These data suggest biological relevance for the W187-mediated homotypic interaction of NS1.”
“The C188-9 chemical structure molecular basis of bipolar disorder (BD) is still unknown as is the mechanism through which lithium, the therapy of choice, exerts its effects in treatment of BD. So far, no biomarkers exist to facilitate diagnosis of BD or treatment evaluation. To investigate whether BD and its treatment with lithium leaves a characteristic signature in the serum proteome, we used SELDI-TOF MS to analyze individual serum samples from BD patients treated with lithium (BD-plus-Li,
n = 15) or other drugs (BD-minus-Li, n = 10) and from healthy controls (n = 15). Interestingly, features of 28 kDa (one peak) and 14 kDa (three peaks) showed a decreased level in the BD-minus-Li group and a level restored to that of the control group in the BD-plus-Li group. To reveal the identity of these features, we subjected pooled serum samples from both BD groups to the 2-D DIGE technology and identified 28 kDa apolipoprotein A-I (apo A-I) and three 14 kDa fragments thereof as upregulated in the BD-plus-Li group. Immunoturbidimetry, a routine clinical assay, verified the characteristic apo A-I signature in individual serum samples. In conclusion, we propose apo A-I as a candidate marker that can visualize response to lithium treatment at the serum protein level.”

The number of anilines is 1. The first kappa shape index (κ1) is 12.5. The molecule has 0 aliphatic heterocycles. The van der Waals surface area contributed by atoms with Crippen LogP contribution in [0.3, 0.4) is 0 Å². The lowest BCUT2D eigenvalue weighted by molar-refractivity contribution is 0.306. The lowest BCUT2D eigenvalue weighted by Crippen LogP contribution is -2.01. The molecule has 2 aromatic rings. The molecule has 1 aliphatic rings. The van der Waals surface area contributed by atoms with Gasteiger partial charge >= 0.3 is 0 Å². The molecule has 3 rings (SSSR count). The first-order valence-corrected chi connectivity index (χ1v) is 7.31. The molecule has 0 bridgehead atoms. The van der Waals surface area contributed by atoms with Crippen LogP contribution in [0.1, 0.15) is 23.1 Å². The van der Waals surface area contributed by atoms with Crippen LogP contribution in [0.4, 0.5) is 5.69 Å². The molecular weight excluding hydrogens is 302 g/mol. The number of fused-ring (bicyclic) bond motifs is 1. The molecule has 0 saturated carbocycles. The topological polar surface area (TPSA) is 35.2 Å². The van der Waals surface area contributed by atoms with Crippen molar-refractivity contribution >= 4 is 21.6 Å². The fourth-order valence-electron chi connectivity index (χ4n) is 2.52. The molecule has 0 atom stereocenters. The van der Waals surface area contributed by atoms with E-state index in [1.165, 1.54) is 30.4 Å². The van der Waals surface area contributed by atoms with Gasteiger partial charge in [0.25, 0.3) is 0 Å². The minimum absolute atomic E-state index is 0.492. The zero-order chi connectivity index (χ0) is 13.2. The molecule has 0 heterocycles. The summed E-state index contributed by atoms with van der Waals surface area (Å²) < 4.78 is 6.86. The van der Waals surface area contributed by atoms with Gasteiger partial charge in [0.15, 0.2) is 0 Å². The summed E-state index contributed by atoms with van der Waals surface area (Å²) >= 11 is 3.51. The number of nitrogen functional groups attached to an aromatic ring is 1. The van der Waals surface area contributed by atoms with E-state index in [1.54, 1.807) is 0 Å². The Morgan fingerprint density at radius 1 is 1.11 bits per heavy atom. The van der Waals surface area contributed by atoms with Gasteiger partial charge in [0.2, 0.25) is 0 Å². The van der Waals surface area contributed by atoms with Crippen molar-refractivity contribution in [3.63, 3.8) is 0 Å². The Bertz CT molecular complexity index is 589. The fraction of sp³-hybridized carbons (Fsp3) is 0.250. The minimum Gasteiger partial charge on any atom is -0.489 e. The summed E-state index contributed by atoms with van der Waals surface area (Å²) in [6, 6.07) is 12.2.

“Chronic stress is known to modulate cannabinoid
CB1 receptor binding densities in corticolimbic structures, in a region-dependent Farnesyltransferase manner; however, the ontogeny of these changes find more and the degree to which they recover following exposure to stress have yet to be determined. To this extent, we examined both the immediate and sustained effects (following a 40-day recovery
period) of a repeated restraint stress paradigm (30-min restraint/day for 10 days) on CB1, receptor binding in the prefrontal cortex (PFC), hippocampus and amygdala in both adolescent (stress onset at post-natal day [PND] 35) and adult (stress onset at PND 75) male Sprague Dawley rats. Consistent with previous reports, we found that repeated stress in adult rats resulted in an increase in CB1 receptor binding in the PFC, a reduction in CB., receptor binding in the hippocampus and no effect in the amygdala. Interestingly, adolescent rats exposed to repeated restraint stress did not show any change in hippocampal CB1 receptor density, but exhibited an upregulation of CBI receptor binding in both the PFC and amygdala. In adults, a 40-day recovery period resulted in a normalization of CB1, receptor binding in the PFC, and surprisingly a pronounced upregulation of CB1, receptor binding in the hippocampus, possibly indicative of a rebound effect. Adolescents similarly exhibited this rebound increase in hippocampal CB1 receptor binding, despite a lack in immediate downregulation following repeated restraint.